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With more missions to Mars and the moon planned, researchers are forgetting the importance of the needs of people on Earth

A recent report done by the National Research Council has found that the U.S. satellite system that monitor's the environment and climate needs on Earth must undergo vast upgrades or scientists may lose ability to accurately forecast hurricanes, severe thunderstorms and winter storms. The report also called for NASA to launch 17 new satellites to launch by 2020. NASA and NOAA now have 25 satellites in orbit that specifically only conduct environmental measurements and observations – however, many of them are working past their initial expected service time.

“This is the most critical time in human history, with the population never before so big and with stresses growing on the Earth,” said Richard Anthes, co-chair on the committee which wrote the report.

The National Research Council of the National Academies also warned that by 2010, the number of instruments on satellites for Earth-observing purposes will be cut by around 40 percent.

The NOAA yearly budget of $1 billion per year for environmental satellites must continue to remain available to the organization. Spending $3 billion per year on new equipment and satellite missions through the year 2020 would sufficiently get Earth-observation back on the level it needs to be, according to space officials.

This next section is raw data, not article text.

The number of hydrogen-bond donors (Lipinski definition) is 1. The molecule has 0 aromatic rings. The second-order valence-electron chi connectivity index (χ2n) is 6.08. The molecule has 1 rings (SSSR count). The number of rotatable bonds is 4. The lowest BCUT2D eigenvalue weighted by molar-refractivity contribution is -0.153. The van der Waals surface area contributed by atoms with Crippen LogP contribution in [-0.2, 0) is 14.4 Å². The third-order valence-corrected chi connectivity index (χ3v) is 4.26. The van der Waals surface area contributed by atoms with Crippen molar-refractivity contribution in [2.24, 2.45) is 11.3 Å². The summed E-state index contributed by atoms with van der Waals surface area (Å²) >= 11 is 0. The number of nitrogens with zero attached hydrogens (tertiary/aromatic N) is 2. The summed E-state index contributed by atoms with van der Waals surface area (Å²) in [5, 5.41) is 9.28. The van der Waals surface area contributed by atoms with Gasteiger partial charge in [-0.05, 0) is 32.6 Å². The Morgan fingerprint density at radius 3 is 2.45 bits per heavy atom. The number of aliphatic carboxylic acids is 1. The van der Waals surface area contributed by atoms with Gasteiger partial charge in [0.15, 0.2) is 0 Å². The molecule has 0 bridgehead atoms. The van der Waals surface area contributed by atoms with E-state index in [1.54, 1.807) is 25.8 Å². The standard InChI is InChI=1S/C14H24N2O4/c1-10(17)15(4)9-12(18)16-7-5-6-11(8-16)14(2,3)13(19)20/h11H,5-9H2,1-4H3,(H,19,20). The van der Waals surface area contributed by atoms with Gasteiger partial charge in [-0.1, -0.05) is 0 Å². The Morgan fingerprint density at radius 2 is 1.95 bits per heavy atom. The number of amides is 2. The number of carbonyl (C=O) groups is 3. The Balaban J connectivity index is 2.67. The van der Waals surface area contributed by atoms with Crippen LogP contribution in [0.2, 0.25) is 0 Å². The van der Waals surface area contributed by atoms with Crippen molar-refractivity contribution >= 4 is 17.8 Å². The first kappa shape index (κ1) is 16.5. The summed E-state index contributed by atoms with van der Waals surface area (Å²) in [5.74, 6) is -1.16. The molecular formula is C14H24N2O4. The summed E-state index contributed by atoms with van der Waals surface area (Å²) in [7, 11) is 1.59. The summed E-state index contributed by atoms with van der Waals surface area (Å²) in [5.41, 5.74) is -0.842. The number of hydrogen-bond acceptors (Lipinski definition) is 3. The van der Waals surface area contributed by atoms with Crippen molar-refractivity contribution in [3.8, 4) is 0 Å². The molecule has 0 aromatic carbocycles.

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RE: This is a cry for more money
By jayzrobert on 1/18/2007 7:12:38 PM , Rating: 2
before you continue on bashing third world countries. I'd like you to know that 80% of sattelite parts are made from either taiwan, philippines, malaysia.

Also a large number of scientists working on R&D and building those satellites are from asian countries.



RE: This is a cry for more money
By stromgald on 1/18/2007 7:56:40 PM , Rating: 2
quote:
I'd like you to know that 80% of sattelite parts are made from either taiwan, philippines, malaysia.


You pulled that 80% number out of your butt didn't you? That is one of the most ridiculous generalizations that most technology comes from asian countries.

The fact is that the military and government customers dominate a very large portion the satellite market. U.S. government contracts, which probably make up more than 75% of all government satellites, require that all components on a U.S. military satellite be supplied by a U.S. company or go through a ton of red tape.

So, to minimize costs of maintaining 'government' and 'commercial' suppliers, most satellite manufacturers (Boeing, LockMart, Ball, Raytheon, etc.) use closer to 80% U.S. parts .

Unless you're going down to the transistor/capacitor/nut/bolt level, you won't find anything made outside of the U.S. All the circuit boards, thrusters, sensors, and signal processors are built in the U.S. Even the composite/steel structures are built in the U.S. to keep fabrication knowledge within the country.


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